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Should you buy the worst performing blue-chip shares in May for the potential rebound?

Our market may be staging a comeback this morning but don’t expect this month to be a good one for equity investors which have suffered big losses among some of our most loved blue-chip stocks.

The S&P/ASX 200 (Index:^AXJO) (ASX:XJO) index is rallying 0.5% on the last day of the month thanks to positive overnight off shore leads, and that should put us on track to finish May where we started.

Things could have been worse as May tends to be a weak period for the market and we can thank the share price performance of our national carrier Qantas Airways Limited (ASX: QAN), shopping centre owner Vicinity Centres Re Ltd (ASX: VCX) and property and construction group Lendlease Group (ASX: LLC) from keeping us from sliding deeper into the red.

But can we count on the worst performing large cap stocks in May to outperform over the next month or two as this is usually the time in the cycle when value stocks start to overtake growth stocks.

Value stocks are typically those that lag the market, which puts them on cheaper valuations, while growth stocks tend to trade at a premium to the market as investors are more confident about the bullish outlook for these companies.

This is why some bargain hunters will be licking their lips at Telstra Corporation Ltd (ASX: TLS) as our biggest telco tops the large cap loser list in May with a loss of 12%. In fact, it can also claim the wooden spoon for the past 12-months as Telstra shed nearly 40% of its value.

Some may be willing to bet that Telstra’s next investor day on 20 June could trigger a rebound in the stock (click here to find out why), but I think the second worst laggard, global logistics company Brambles Limited (ASX: BXB), will give you better bang for your risk-adjusted dollar.

Brambles has “only” lost 8% this month and is 14% in the hole over the last 12 months on worries about rising costs of oil and lumber squeezing its margins even as global economic activity is picking up pace.

But I believe the bad news is largely in the price with the stock trading on a FY19 consensus price-earnings (P/E) multiple under 17 times. That’s around a 30% discount to its historical value.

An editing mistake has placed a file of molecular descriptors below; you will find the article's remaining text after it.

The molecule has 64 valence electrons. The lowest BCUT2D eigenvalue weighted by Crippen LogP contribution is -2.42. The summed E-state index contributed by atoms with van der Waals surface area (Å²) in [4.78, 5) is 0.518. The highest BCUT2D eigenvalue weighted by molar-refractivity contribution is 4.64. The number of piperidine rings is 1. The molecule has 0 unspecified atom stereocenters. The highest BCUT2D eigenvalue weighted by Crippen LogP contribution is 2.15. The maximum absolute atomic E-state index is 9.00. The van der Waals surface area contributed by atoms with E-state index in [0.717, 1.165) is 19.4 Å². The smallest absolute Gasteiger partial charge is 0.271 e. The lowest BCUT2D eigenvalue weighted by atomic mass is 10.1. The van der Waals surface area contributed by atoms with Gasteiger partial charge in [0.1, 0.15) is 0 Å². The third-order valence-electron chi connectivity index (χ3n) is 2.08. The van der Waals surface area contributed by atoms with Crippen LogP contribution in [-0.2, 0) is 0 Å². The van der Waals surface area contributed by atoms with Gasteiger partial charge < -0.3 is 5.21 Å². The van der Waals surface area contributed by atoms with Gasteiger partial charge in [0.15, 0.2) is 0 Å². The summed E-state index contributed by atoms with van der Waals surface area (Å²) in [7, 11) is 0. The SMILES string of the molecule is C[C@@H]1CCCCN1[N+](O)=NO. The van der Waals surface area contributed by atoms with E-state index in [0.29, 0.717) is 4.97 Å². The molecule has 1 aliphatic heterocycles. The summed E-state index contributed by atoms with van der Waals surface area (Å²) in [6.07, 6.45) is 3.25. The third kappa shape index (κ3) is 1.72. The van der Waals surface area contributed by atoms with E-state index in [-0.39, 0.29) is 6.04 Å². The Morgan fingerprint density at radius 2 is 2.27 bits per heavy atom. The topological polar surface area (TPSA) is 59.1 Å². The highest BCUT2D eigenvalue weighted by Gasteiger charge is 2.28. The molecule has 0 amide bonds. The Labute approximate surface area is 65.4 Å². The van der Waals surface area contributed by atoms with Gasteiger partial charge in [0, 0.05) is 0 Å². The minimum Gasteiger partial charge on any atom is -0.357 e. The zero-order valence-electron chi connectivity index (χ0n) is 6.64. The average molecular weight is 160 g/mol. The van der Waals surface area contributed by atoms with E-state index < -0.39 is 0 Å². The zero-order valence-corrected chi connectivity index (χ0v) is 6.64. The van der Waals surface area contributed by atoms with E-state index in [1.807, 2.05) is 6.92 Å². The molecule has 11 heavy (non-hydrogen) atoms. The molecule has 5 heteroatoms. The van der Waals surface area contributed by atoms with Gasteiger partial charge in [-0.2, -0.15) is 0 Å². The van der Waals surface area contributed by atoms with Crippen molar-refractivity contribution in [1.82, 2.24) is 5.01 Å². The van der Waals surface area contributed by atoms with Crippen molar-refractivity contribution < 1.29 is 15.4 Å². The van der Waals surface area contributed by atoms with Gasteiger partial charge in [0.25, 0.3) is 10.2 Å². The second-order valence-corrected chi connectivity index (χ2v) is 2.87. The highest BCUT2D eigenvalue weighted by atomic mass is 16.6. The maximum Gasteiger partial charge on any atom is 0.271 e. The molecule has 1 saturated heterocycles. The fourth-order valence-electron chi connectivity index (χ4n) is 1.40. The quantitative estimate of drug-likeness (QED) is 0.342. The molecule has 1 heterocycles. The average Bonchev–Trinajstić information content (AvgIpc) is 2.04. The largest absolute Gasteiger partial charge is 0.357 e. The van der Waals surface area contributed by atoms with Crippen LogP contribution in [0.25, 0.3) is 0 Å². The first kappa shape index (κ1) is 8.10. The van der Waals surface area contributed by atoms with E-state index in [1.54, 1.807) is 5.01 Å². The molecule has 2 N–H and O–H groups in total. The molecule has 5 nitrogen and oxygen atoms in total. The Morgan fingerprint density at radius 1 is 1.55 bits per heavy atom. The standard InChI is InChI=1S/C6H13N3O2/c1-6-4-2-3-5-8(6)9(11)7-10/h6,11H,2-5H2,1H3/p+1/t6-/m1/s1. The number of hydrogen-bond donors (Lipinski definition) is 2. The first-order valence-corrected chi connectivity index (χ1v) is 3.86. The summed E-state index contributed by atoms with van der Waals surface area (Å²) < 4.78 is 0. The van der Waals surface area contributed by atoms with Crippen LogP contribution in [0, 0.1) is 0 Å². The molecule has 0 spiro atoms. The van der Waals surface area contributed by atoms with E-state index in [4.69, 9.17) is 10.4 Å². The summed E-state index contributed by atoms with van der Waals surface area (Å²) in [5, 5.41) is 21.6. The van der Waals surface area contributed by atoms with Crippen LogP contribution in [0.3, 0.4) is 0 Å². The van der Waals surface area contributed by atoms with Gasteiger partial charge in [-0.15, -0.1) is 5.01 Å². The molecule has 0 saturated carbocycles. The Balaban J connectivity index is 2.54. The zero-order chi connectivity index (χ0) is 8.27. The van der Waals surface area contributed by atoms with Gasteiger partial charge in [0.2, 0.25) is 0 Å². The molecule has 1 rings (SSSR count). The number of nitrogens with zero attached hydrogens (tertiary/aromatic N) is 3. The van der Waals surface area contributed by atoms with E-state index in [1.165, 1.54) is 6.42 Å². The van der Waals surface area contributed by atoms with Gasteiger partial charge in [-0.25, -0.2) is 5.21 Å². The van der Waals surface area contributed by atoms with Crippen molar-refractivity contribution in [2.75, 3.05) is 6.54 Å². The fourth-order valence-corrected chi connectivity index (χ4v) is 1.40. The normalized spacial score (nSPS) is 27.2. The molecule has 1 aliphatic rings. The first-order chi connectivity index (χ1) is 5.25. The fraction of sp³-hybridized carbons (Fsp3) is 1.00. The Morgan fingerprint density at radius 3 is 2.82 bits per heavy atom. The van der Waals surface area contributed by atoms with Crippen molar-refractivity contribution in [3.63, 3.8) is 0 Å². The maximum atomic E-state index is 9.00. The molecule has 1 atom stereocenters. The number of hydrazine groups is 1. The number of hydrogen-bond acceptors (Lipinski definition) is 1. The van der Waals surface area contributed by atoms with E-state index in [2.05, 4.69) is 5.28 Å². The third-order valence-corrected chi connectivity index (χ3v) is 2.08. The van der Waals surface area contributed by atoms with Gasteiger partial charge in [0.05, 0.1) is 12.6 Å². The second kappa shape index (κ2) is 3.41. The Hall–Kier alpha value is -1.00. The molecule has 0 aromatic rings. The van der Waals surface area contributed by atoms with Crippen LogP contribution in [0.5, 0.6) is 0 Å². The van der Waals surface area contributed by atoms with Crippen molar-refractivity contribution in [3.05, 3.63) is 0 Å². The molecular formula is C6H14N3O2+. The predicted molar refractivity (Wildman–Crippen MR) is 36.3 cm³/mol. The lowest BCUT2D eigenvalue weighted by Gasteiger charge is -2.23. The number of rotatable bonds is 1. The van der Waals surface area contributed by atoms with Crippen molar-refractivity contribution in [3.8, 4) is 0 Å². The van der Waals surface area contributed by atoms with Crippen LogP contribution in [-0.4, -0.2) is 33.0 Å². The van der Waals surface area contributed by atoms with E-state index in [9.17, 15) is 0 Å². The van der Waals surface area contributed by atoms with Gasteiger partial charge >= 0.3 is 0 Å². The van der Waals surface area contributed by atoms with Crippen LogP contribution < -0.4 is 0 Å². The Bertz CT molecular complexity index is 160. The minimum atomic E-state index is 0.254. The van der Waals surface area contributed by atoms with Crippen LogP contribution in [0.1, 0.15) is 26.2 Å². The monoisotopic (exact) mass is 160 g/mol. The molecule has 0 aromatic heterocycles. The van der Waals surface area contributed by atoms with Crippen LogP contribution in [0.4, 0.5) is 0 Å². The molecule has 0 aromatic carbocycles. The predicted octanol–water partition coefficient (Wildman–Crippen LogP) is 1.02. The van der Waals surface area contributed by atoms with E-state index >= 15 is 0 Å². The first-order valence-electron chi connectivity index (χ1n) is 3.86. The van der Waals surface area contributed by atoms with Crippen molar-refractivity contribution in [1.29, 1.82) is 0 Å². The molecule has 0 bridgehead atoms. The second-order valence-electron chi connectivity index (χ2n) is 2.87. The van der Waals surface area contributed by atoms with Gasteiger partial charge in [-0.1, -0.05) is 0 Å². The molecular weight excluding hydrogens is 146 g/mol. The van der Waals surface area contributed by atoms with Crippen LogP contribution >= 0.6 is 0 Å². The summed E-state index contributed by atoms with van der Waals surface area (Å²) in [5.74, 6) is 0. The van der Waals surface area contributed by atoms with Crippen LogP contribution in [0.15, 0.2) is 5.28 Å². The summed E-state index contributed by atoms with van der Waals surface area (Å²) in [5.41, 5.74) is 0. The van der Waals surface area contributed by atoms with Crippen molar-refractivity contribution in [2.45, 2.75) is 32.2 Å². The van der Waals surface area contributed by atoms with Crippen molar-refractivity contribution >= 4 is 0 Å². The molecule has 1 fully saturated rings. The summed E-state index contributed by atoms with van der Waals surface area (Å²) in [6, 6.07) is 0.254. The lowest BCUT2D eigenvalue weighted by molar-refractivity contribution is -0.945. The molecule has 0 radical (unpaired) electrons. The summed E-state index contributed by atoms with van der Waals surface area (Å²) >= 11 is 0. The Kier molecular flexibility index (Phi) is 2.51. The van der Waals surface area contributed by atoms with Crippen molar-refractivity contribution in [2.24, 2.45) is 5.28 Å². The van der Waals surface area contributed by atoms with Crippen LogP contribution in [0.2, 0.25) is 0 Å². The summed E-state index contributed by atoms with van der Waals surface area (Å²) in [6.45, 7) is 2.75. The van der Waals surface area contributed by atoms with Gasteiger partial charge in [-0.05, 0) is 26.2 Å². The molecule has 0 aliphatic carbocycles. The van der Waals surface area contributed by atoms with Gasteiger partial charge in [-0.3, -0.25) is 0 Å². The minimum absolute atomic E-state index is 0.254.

Telstra may be trading at a deeper discount on this front but the macro outlook for Telstra is far worse than Brambles, although they both will need to work hard to cut costs to protect margins.

There’s no doubt that Telstra has more upside if it can turn around its ship, but I believe there’s greater chance of Brambles getting it right – unless the European Union descends into economic chaos due to an Italian or Spanish-led split in the union.

Another May laggard that is worth looking at is gas producer Santos Ltd (ASX: STO). The stock enjoyed a sharp rally this month on takeover speculation and suffered an even sharper loss when management rejected the offer from US private equity group Harbour Energy.

The stock is down close to 8% this month as investors who piled into the stock on hopes that the takeover offer would get through quickly dumped Santos. Harbour Energy did likewise after Santos’ board showed it the door, and that has added to the selling pressure.

This is now mostly done and I think the stock will recover from here, although I believe Santos wasn’t acting in shareholders’ best interest by sending the bidder packing so quickly.

Santos’ board better be praying that the recent sell-off of crude abates and the commodity starts to rebound or they could be facing a lot of uncomfortable questions at its next annual general meeting.

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Motley Fool contributor Brendon Lau owns shares of Brambles Limited. The Motley Fool Australia owns shares of and has recommended Telstra Limited. We Fools may not all hold the same opinions, but we all believe that considering a diverse range of insights makes us better investors. The Motley Fool has a disclosure policy. This article contains general investment advice only (under AFSL 400691). Authorised by Scott Phillips.

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